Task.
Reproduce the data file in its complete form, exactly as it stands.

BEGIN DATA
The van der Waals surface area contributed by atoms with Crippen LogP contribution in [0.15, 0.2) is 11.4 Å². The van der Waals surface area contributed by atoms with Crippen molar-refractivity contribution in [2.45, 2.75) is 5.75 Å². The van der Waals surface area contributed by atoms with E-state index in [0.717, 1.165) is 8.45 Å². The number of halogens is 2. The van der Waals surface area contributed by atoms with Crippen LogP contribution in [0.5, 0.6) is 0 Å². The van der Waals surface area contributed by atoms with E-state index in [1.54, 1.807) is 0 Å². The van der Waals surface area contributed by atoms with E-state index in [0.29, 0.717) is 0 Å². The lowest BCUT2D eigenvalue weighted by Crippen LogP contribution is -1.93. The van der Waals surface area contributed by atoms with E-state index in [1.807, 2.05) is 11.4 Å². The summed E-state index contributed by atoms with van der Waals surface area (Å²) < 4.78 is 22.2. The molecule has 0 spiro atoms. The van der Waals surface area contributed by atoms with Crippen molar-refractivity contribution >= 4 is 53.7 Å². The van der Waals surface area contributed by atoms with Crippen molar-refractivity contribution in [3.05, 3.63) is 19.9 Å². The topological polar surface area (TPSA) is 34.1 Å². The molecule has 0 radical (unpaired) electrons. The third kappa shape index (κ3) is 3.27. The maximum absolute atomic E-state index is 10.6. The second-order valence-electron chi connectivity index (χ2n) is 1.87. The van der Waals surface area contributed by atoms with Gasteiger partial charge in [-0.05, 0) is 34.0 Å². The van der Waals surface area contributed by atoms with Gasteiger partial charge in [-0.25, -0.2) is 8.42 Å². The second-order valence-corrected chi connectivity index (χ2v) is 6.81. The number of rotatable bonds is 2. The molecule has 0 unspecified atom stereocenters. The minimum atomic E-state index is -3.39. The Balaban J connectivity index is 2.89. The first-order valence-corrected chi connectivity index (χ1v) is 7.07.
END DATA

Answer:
The van der Waals surface area contributed by atoms with Crippen LogP contribution in [0.15, 0.2) is 11.4 Å². The van der Waals surface area contributed by atoms with Crippen molar-refractivity contribution in [2.45, 2.75) is 5.75 Å². The van der Waals surface area contributed by atoms with E-state index in [0.717, 1.165) is 8.45 Å². The number of halogens is 2. The van der Waals surface area contributed by atoms with Crippen LogP contribution in [0.5, 0.6) is 0 Å². The van der Waals surface area contributed by atoms with E-state index in [1.54, 1.807) is 0 Å². The van der Waals surface area contributed by atoms with E-state index in [0.29, 0.717) is 0 Å². The lowest BCUT2D eigenvalue weighted by Crippen LogP contribution is -1.93. The van der Waals surface area contributed by atoms with E-state index in [1.807, 2.05) is 11.4 Å². The summed E-state index contributed by atoms with van der Waals surface area (Å²) < 4.78 is 22.2. The molecule has 0 spiro atoms. The van der Waals surface area contributed by atoms with Crippen molar-refractivity contribution >= 4 is 53.7 Å². The van der Waals surface area contributed by atoms with Crippen molar-refractivity contribution in [3.05, 3.63) is 19.9 Å². The topological polar surface area (TPSA) is 34.1 Å². The molecule has 0 radical (unpaired) electrons. The third kappa shape index (κ3) is 3.27. The maximum absolute atomic E-state index is 10.6. The second-order valence-electron chi connectivity index (χ2n) is 1.87. The van der Waals surface area contributed by atoms with Gasteiger partial charge in [-0.05, 0) is 34.0 Å². The van der Waals surface area contributed by atoms with Gasteiger partial charge in [-0.25, -0.2) is 8.42 Å². The second-order valence-corrected chi connectivity index (χ2v) is 6.81. The number of rotatable bonds is 2. The molecule has 0 unspecified atom stereocenters. The minimum atomic E-state index is -3.39. The Balaban J connectivity index is 2.89. The first-order valence-corrected chi connectivity index (χ1v) is 7.07.